In the following years, a broader onslaught against European currencies that had sought to track the Deutschmark through the Exchange Rate Mechanism turned into an outright currency crisis. On Sept. 16, 1992 -- Black Wednesday -- the Bank of England came under a speculative attack so intense it was forced to exit ERM. Finland resorted to a free-floating exchange rate the same month after devaluing the markka.
“The attacks against the markka started in 1991,” Antti Suvanto, head of the general secretariat at the Bank of Finland, said in an interview. “The second, more international, wave came in 1992, which led to flotation.”
Before resorting to devaluation, the Bank of Finland had sought to defend its currency regime by raising the benchmark interest rate as high as 18.45 percent in September 1992. The years of economic decline that ensued sent Finland into a deep recession that pushed joblessness close to 20 percent in 1994.
“Unemployment never went back to the levels of the 1980s, not to mention the tens of thousands of small enterprises that never recovered from their foreign debts,” Kuisma said. “That was the Greek drama of Finland in the early 1990s.”
Between 1984 and 1990, Finnish unemployment had averaged 5 percent, compared with 12.3 percent in the decade that followed. Since joining the euro, joblessness has averaged 8.3 percent, according to calculations based on Statistics Finland data.
Finland is one of the few euro members to have complied with the bloc’s fiscal rules, keeping its budget within a 3 percent deficit limit of gross domestic product every year since 1996. Even in 2009, when the economy contracted 8.5 percent, the government managed to uphold the budget rule.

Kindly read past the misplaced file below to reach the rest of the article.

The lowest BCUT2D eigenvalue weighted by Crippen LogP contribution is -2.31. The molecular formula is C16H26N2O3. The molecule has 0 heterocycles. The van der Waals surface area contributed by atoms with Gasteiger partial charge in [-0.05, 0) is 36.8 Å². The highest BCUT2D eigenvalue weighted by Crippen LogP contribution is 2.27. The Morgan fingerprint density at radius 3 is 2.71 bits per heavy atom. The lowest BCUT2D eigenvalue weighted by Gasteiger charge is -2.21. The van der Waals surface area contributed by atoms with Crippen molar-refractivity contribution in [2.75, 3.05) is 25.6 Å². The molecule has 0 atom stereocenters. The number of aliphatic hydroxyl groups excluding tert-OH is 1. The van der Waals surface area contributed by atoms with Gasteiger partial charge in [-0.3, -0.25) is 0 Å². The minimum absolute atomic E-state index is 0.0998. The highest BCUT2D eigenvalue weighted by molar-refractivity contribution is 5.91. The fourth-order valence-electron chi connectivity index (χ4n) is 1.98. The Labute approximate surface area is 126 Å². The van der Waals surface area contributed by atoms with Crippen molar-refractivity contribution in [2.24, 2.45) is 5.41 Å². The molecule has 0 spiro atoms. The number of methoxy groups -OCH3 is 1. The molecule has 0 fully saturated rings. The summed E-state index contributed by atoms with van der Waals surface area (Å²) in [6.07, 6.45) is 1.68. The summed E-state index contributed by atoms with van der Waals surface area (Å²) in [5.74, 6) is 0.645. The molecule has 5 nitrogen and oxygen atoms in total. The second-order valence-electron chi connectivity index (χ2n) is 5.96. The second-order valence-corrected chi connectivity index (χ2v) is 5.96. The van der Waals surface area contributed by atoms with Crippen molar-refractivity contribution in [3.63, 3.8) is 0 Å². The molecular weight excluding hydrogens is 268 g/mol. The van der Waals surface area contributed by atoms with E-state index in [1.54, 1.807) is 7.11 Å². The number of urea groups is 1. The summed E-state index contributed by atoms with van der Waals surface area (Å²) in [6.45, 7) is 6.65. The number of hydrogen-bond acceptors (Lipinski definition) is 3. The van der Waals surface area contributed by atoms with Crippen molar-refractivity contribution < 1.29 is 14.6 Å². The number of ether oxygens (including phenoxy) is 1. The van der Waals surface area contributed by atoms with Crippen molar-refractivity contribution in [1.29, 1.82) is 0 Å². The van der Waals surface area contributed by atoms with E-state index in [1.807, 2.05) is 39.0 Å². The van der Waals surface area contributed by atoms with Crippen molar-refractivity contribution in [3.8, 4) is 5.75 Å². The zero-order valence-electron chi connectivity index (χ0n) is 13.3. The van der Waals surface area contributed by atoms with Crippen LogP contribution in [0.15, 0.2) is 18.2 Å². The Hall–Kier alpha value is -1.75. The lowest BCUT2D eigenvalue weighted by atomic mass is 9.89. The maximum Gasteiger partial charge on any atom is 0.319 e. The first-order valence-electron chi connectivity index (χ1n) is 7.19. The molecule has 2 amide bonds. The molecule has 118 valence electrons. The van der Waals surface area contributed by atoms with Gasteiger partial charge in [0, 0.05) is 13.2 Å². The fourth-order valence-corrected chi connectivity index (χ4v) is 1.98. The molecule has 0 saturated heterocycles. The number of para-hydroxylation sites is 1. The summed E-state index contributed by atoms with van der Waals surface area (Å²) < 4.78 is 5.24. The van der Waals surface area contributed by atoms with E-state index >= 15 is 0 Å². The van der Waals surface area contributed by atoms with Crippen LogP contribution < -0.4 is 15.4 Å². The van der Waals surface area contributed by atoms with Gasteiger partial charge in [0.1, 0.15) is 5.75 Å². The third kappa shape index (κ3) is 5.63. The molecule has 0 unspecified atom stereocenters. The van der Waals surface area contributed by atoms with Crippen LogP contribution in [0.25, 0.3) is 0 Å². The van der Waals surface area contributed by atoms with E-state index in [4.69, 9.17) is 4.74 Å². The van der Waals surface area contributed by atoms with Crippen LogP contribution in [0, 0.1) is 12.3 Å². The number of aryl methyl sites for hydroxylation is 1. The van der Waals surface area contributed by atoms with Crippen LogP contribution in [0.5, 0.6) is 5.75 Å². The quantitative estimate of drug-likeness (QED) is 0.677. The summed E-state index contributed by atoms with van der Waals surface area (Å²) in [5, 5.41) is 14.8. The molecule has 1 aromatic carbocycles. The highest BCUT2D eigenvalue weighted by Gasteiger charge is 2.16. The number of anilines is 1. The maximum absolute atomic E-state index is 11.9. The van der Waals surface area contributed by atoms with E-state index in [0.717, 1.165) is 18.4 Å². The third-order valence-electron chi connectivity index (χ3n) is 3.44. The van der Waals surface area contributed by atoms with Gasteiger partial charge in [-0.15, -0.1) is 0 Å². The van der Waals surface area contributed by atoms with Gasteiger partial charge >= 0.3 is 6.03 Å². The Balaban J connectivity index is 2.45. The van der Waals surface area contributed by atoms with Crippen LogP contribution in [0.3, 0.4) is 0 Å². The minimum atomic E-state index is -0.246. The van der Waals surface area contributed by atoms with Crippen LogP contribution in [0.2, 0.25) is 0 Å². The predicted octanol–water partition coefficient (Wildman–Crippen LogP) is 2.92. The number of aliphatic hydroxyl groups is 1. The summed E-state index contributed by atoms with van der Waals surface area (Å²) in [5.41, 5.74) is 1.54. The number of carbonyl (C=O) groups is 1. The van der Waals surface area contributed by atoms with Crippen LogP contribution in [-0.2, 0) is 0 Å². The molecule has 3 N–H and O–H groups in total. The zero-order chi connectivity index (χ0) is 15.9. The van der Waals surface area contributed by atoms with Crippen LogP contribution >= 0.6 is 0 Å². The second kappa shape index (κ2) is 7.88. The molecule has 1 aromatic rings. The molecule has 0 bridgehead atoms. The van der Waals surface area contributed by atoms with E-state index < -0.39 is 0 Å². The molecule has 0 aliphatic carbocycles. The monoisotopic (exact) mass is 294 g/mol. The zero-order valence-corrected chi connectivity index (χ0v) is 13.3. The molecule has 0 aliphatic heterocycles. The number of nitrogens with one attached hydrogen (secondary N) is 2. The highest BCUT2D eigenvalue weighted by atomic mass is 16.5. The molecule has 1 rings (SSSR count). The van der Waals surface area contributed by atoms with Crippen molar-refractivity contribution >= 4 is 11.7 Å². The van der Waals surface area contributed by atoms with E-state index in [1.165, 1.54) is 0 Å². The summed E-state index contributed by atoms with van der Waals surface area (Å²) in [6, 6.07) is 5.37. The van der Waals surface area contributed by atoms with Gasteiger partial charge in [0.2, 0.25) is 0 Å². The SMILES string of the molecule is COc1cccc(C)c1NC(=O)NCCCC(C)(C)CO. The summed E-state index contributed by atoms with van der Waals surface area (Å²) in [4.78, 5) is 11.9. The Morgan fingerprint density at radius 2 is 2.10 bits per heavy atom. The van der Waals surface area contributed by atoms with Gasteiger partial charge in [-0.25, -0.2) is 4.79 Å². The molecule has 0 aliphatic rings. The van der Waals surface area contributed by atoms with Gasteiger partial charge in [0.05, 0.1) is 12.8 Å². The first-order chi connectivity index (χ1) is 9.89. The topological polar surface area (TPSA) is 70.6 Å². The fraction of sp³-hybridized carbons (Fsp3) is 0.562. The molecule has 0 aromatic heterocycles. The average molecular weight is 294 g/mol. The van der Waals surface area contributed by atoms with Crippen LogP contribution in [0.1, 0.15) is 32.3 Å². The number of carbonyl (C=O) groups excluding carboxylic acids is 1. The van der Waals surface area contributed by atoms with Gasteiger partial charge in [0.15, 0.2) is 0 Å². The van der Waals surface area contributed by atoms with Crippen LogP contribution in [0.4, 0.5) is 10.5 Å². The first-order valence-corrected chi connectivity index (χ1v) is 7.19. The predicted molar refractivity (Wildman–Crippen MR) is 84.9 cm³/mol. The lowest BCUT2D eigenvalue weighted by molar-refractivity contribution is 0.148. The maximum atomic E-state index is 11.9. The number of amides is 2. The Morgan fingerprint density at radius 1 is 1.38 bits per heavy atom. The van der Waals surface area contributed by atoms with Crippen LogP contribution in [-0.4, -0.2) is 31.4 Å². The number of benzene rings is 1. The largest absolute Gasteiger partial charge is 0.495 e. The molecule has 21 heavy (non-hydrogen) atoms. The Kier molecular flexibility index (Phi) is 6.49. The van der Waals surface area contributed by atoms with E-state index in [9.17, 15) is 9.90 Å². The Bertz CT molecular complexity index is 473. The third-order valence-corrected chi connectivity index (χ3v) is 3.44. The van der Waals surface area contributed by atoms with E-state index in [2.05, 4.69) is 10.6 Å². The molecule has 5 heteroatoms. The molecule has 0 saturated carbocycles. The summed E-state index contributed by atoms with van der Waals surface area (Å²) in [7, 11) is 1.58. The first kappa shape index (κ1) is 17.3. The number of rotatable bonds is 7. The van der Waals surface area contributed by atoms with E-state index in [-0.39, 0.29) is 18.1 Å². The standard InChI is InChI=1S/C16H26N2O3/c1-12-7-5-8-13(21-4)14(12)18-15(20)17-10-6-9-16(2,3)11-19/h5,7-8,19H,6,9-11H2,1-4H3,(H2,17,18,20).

Finland is the only Aaa rated euro member with a stable outlook at Moody’s Investors Service, thanks to its fiscal discipline and the government’s insistence on getting collateral to cover its commitments to euro-zone bailouts. Finland’s ability to comply with the EU’s budget rules while countries such as Greece continue to negotiate laxer bailout terms has enraged some voters and weakened support for euro membership.
Finland would have the “clearest case” for leaving the bloc, Jim O’Neill, chairman of Goldman Sachs Asset Management, wrote in a note to clients today.
Twenty-three percent of Finns want the markka back, according to a poll commissioned by newspaper Kaleva and five other regional papers at the end of July. About 65 percent support staying in the monetary union, down from 74 percent two years ago, the poll conducted by Taloustutkimus Oy shows.
“For us Finns, the issue with the euro crisis is based on emotion,” Vento at Well Finland said. “It’s based on fears of how much we need to spend on bailouts and how much of our money will disappear into southern Europe.”
The potential losses are far outweighed by the benefits, according to Timo Korkeamaeki, a professor of finance at the Hanken School of Economics in Helsinki. Exiting the bloc would open Finland to speculative attacks again, he said.
“The foreign exchange risk inside the euro area has been de facto eliminated,” Korkeamaeki said in an interview. “With a small currency, external pressure and external markets would make the decisions on monetary policy.”